For our last afternoon hunt Bill and I decided to hunt together, 50 yards apart. I took the stand he killed his deer from on opening day and he took the Summit X-Pod across from the apple tree. Late into our last hunt a buck showed up under my stand. He was a legal buck and he was very close. But I had no shot right away and would need to wait at least 10 minutes for the buck to give me a good angle. Meanwhile, to my right, I could hear more deer coming out of the woods. I was so close to the legal buck to my left that I didn't dare look up at them as they entered the food plot. But when the buck eating apples moved back to a poor angle I decided to turn and get a look at the deer now feeding in the plot. The first deer was a very nice buck. I had no shot at him. The second deer was the biggest deer I had ever seen in Pennsylvania. I almost fell out of the stand. The other two bucks were seen on my cam photos, but this big one was a total shock. The problem was I had one hole and a long shot for me (30 yards). I also had the buck still under my stand to the left. But I decided that this opportunity was too good to pass up. I risked getting busted by the close buck and drew my bow and waited for the big boy to step into the shooting lane. He did and I made a perfect shot. The buck never left the food plot.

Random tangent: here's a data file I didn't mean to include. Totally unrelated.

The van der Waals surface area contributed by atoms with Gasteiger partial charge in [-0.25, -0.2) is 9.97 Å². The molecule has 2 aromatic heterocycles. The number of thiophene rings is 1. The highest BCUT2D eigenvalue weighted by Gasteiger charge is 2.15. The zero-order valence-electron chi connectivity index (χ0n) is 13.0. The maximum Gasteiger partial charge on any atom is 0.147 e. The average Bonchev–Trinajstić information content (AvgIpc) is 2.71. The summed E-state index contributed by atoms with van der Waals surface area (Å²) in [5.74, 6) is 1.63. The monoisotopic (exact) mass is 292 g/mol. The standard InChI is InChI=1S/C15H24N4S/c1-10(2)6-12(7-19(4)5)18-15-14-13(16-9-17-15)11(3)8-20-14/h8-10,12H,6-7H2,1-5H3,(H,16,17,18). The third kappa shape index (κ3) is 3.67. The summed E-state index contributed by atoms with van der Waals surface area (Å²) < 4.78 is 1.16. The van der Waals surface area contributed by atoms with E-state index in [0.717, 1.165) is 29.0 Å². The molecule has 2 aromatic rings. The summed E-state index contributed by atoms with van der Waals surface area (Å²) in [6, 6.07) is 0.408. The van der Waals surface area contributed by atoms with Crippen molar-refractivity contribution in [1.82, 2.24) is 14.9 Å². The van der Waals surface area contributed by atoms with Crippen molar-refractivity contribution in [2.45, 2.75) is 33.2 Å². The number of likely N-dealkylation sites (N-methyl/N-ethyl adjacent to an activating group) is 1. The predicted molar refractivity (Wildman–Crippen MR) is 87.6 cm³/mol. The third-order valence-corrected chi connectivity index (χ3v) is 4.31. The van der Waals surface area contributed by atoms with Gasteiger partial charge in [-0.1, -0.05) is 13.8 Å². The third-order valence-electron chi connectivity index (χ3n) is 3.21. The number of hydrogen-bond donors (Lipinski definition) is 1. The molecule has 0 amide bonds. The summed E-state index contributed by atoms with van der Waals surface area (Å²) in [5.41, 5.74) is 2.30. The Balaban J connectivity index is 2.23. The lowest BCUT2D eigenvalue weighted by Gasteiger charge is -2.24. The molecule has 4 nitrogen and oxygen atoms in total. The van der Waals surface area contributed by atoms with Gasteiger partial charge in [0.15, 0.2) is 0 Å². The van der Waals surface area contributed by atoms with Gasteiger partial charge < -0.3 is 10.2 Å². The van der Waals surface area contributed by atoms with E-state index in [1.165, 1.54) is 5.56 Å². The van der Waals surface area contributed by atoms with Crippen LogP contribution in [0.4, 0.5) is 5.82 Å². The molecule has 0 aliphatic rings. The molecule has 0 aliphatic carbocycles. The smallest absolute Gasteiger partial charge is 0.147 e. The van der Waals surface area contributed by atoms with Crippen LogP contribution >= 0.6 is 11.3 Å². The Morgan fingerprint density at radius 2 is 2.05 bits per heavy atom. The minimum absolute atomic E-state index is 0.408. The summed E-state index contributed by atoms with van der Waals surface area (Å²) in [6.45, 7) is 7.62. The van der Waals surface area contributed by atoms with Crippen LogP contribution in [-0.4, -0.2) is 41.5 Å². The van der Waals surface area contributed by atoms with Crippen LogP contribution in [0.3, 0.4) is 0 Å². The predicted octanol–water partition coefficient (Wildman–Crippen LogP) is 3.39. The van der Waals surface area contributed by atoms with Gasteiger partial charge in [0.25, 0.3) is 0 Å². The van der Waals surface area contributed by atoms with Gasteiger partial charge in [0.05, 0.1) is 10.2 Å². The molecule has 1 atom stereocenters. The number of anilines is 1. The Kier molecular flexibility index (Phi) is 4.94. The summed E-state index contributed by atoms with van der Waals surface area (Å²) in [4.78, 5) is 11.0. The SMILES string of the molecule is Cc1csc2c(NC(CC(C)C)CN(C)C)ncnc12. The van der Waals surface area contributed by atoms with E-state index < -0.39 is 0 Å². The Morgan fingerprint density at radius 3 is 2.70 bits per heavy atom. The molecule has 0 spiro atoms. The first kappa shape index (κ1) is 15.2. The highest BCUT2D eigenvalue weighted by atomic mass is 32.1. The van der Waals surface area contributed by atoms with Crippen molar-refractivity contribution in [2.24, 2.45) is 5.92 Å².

Pat Lefemine shot this buck from his PA Food Plot. It was the largest buck ever seen in 15 years on this property.


Conclusion - do you think our food plot worked well for us this year? You bet it did. However we also agreed that for the first time in several years we have been seeing some really impressive rack bucks and we believe it's due, in large part, to PA's antler restrictions. This property is only 30 acres and is surrounded by public land, private, unposted land, and the hunting pressure is intense. Seeing bucks like this on our food plot was a long time in the making. But having a hand in making bucks like this, in a state not know for quality bucks, is extremely gratifying. You bet we'll be back next year with a whole new plot strategy.